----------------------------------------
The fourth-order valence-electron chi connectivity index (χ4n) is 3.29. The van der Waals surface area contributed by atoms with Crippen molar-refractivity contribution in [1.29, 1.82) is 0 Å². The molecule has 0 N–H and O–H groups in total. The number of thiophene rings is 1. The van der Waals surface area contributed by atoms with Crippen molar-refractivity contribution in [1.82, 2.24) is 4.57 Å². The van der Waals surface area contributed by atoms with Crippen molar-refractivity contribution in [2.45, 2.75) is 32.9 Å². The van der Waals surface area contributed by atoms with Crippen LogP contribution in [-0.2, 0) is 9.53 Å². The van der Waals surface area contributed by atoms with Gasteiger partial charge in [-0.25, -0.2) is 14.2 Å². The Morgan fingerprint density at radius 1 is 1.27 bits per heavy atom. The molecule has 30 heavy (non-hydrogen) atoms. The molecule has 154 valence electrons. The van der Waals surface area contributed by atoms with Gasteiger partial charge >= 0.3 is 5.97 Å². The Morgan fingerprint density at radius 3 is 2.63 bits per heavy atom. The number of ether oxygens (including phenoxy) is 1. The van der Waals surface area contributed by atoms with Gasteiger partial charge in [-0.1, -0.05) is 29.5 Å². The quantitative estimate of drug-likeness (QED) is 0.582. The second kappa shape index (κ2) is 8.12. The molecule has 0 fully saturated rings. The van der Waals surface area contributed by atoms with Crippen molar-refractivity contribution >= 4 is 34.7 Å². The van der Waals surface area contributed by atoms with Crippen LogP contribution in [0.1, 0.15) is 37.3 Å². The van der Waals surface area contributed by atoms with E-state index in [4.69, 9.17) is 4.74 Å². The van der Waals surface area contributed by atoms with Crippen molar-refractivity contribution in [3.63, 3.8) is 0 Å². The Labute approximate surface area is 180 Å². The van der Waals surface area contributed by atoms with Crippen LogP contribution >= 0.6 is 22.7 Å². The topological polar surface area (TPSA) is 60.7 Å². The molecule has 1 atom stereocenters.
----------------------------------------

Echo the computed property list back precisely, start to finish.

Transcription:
The fourth-order valence-electron chi connectivity index (χ4n) is 3.29. The van der Waals surface area contributed by atoms with Crippen molar-refractivity contribution in [1.29, 1.82) is 0 Å². The molecule has 0 N–H and O–H groups in total. The number of thiophene rings is 1. The van der Waals surface area contributed by atoms with Crippen molar-refractivity contribution in [1.82, 2.24) is 4.57 Å². The van der Waals surface area contributed by atoms with Crippen molar-refractivity contribution in [2.45, 2.75) is 32.9 Å². The van der Waals surface area contributed by atoms with Crippen LogP contribution in [-0.2, 0) is 9.53 Å². The van der Waals surface area contributed by atoms with Gasteiger partial charge in [-0.25, -0.2) is 14.2 Å². The Morgan fingerprint density at radius 1 is 1.27 bits per heavy atom. The molecule has 30 heavy (non-hydrogen) atoms. The molecule has 154 valence electrons. The van der Waals surface area contributed by atoms with Gasteiger partial charge >= 0.3 is 5.97 Å². The Morgan fingerprint density at radius 3 is 2.63 bits per heavy atom. The number of ether oxygens (including phenoxy) is 1. The van der Waals surface area contributed by atoms with Gasteiger partial charge in [-0.1, -0.05) is 29.5 Å². The quantitative estimate of drug-likeness (QED) is 0.582. The second kappa shape index (κ2) is 8.12. The molecule has 0 fully saturated rings. The van der Waals surface area contributed by atoms with Crippen molar-refractivity contribution >= 4 is 34.7 Å². The van der Waals surface area contributed by atoms with Crippen LogP contribution in [0.1, 0.15) is 37.3 Å². The van der Waals surface area contributed by atoms with E-state index in [4.69, 9.17) is 4.74 Å². The van der Waals surface area contributed by atoms with Crippen molar-refractivity contribution in [3.63, 3.8) is 0 Å². The Labute approximate surface area is 180 Å². The van der Waals surface area contributed by atoms with Crippen LogP contribution >= 0.6 is 22.7 Å². The topological polar surface area (TPSA) is 60.7 Å². The molecule has 1 atom stereocenters.